The next step was to look into the records at St. Patrick’s. Unfortunately, this orphanage no longer exists. Marie suggested I check with Catholic Social Services of Scranton to see if they knew where the records were transferred. So, that’s what I did. I made a phone call. The Scranton office directed me to the Hazelton office since they have the records. They kept telling me that adoption records were sealed by the state, but I kept reminding them that my aunts were NOT adopted. Anyway, I called Hazelton and was told I needed to talk to Tracy, but that she wasn’t in right then. So I was put through to her voicemail. I left a message yesterday morning…I have not yet heard back from her. I will call again on Monday. And Tuesday. And Wednesday. Every day until I get some sort of response from her. Even if the is forbidden by law to assist me, the least she can do is return my call. If necessary, I may ask Marie for help. I mean, I’m not asking for the secret combination to the vault at Fort Knox, or anything. I just want to know the date they were discharged and who they were discharged to. They weren’t adopted, so no big secrets are being revealed. All parties have long since passed away. It’s not highly confidential information. If that were the case, Marie wouldn’t have been able to tell me what she did.
So, there is still a mystery. Maybe it took Jennie that long to get to a stable place where she could take them back? While it’s possible, it’s also kind of doubtful. She’d already had addresses in Chicago by 1926. And she was getting remarried soon (1927) – though this marriage took place in Scranton. So, one would think she was doing well enough. But, maybe because of this, she was able to get her kids out and bring them home to her. Of course, by this time, my grandfather was 17 years-old. In those days, he was well into adulthood. It’s very possible that he took his sisters out of the orphanage and brought them to Chicago. Maybe he brought them to their mother and told her she needed to raise her kids. I wouldn’t put it past him. He was that kind of guy.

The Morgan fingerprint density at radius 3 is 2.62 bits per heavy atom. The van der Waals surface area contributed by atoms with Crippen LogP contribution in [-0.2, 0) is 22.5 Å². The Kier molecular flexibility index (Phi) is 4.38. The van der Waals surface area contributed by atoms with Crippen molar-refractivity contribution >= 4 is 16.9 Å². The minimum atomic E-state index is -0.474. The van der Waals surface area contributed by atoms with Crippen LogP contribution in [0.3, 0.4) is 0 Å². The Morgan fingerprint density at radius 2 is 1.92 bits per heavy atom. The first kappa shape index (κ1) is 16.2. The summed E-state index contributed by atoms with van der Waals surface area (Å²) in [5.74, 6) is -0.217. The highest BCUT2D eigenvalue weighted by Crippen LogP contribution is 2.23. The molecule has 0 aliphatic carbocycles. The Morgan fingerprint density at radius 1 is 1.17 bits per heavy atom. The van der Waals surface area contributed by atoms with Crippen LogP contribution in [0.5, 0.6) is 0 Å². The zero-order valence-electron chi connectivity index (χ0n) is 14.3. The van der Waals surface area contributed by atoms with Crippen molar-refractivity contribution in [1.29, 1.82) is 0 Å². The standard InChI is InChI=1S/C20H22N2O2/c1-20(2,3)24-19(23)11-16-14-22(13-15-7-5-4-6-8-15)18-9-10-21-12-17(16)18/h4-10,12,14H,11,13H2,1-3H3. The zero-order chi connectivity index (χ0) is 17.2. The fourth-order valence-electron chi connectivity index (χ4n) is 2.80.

Honestly, I just don’t know. While some questions have been answered, more have been raised. I just hope this Tracy person at Catholic Social Services can give me some answers. (I’d hate to have to push the matter and take it to a higher authority, but I will if she’s going to ignore my calls and requests.) I’d like to think that Jennie simply needed that time to get her act together and had every intention of getting her kids back. I mean, St. Joseph’s did have 2 Chicago addresses on file for her, so she must have let them know where she was. Then again, maybe they got that information from my grandfather. I’m absolutely positive that he would have visited his sisters. Again, he was that kind of guy. My aunt also told me that my grandfather and his sisters always treated Jennie well. So, you would think that would mean they didn’t have bad feelings toward her. Then again, maybe it was just a life-long desire to receive love from their mother. From what I’ve been told about Jennie, she wasn’t a very loving woman – and she liked to have a good time.
Hopefully, I will have a “Part 3” to write about sometime in the near future…if Tracy at Catholic Social Services ever calls me back.